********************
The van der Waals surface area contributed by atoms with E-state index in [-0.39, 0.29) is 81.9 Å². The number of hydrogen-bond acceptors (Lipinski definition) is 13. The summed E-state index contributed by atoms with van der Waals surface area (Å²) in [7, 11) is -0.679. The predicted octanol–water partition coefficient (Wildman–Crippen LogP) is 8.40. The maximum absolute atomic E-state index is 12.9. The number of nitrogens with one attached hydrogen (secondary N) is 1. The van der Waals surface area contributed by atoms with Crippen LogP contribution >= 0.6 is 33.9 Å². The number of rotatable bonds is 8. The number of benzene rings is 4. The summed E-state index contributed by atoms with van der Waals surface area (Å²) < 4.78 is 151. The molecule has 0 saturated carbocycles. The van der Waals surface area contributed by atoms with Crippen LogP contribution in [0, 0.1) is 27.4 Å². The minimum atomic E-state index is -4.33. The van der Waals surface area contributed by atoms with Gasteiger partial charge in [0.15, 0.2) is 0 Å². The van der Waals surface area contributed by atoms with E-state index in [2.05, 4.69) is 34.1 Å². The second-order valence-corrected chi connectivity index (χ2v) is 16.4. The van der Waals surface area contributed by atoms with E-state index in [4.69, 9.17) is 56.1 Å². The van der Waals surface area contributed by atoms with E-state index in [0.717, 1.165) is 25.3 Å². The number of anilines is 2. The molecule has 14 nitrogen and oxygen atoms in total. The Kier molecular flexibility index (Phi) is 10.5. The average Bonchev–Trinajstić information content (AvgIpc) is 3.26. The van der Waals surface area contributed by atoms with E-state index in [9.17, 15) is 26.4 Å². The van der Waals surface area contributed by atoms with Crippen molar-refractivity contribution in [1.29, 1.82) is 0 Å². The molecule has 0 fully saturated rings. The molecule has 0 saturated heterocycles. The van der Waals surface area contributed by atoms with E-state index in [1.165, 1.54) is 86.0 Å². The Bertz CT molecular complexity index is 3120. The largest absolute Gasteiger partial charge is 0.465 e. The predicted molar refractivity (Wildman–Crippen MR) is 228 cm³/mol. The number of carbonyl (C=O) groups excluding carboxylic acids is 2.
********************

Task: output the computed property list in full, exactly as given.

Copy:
The van der Waals surface area contributed by atoms with E-state index in [-0.39, 0.29) is 81.9 Å². The number of hydrogen-bond acceptors (Lipinski definition) is 13. The summed E-state index contributed by atoms with van der Waals surface area (Å²) in [7, 11) is -0.679. The predicted octanol–water partition coefficient (Wildman–Crippen LogP) is 8.40. The maximum absolute atomic E-state index is 12.9. The number of nitrogens with one attached hydrogen (secondary N) is 1. The van der Waals surface area contributed by atoms with Crippen LogP contribution >= 0.6 is 33.9 Å². The number of rotatable bonds is 8. The number of benzene rings is 4. The summed E-state index contributed by atoms with van der Waals surface area (Å²) < 4.78 is 151. The molecule has 0 saturated carbocycles. The van der Waals surface area contributed by atoms with Crippen LogP contribution in [0, 0.1) is 27.4 Å². The minimum atomic E-state index is -4.33. The van der Waals surface area contributed by atoms with Gasteiger partial charge in [0.15, 0.2) is 0 Å². The van der Waals surface area contributed by atoms with E-state index in [2.05, 4.69) is 34.1 Å². The second-order valence-corrected chi connectivity index (χ2v) is 16.4. The van der Waals surface area contributed by atoms with E-state index in [4.69, 9.17) is 56.1 Å². The van der Waals surface area contributed by atoms with E-state index in [0.717, 1.165) is 25.3 Å². The number of anilines is 2. The molecule has 14 nitrogen and oxygen atoms in total. The Kier molecular flexibility index (Phi) is 10.5. The average Bonchev–Trinajstić information content (AvgIpc) is 3.26. The van der Waals surface area contributed by atoms with E-state index in [9.17, 15) is 26.4 Å². The van der Waals surface area contributed by atoms with Crippen molar-refractivity contribution in [1.29, 1.82) is 0 Å². The molecule has 0 fully saturated rings. The molecule has 0 saturated heterocycles. The van der Waals surface area contributed by atoms with E-state index in [1.165, 1.54) is 86.0 Å². The Bertz CT molecular complexity index is 3120. The largest absolute Gasteiger partial charge is 0.465 e. The predicted molar refractivity (Wildman–Crippen MR) is 228 cm³/mol. The number of carbonyl (C=O) groups excluding carboxylic acids is 2.